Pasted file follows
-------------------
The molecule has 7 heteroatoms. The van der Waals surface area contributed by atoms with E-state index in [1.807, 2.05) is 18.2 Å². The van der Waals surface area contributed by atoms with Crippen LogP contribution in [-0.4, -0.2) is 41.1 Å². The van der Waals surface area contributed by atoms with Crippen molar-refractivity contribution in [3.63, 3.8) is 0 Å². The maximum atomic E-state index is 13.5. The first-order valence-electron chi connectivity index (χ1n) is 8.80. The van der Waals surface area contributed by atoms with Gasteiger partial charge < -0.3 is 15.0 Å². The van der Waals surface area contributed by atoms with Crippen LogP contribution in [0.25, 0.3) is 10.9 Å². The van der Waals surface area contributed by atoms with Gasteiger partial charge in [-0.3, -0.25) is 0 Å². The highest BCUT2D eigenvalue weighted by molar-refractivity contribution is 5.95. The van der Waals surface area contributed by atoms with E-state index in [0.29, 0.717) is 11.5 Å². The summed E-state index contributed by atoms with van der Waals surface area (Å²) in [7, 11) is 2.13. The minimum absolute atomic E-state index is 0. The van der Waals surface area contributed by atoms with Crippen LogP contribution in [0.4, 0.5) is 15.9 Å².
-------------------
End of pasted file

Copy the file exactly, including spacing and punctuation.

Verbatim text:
The molecule has 7 heteroatoms. The van der Waals surface area contributed by atoms with E-state index in [1.807, 2.05) is 18.2 Å². The van der Waals surface area contributed by atoms with Crippen LogP contribution in [-0.4, -0.2) is 41.1 Å². The van der Waals surface area contributed by atoms with Crippen molar-refractivity contribution in [3.63, 3.8) is 0 Å². The maximum atomic E-state index is 13.5. The first-order valence-electron chi connectivity index (χ1n) is 8.80. The van der Waals surface area contributed by atoms with Gasteiger partial charge < -0.3 is 15.0 Å². The van der Waals surface area contributed by atoms with Crippen LogP contribution in [0.25, 0.3) is 10.9 Å². The van der Waals surface area contributed by atoms with Gasteiger partial charge in [-0.3, -0.25) is 0 Å². The highest BCUT2D eigenvalue weighted by molar-refractivity contribution is 5.95. The van der Waals surface area contributed by atoms with E-state index in [0.29, 0.717) is 11.5 Å². The summed E-state index contributed by atoms with van der Waals surface area (Å²) in [7, 11) is 2.13. The minimum absolute atomic E-state index is 0. The van der Waals surface area contributed by atoms with Crippen LogP contribution in [0.4, 0.5) is 15.9 Å².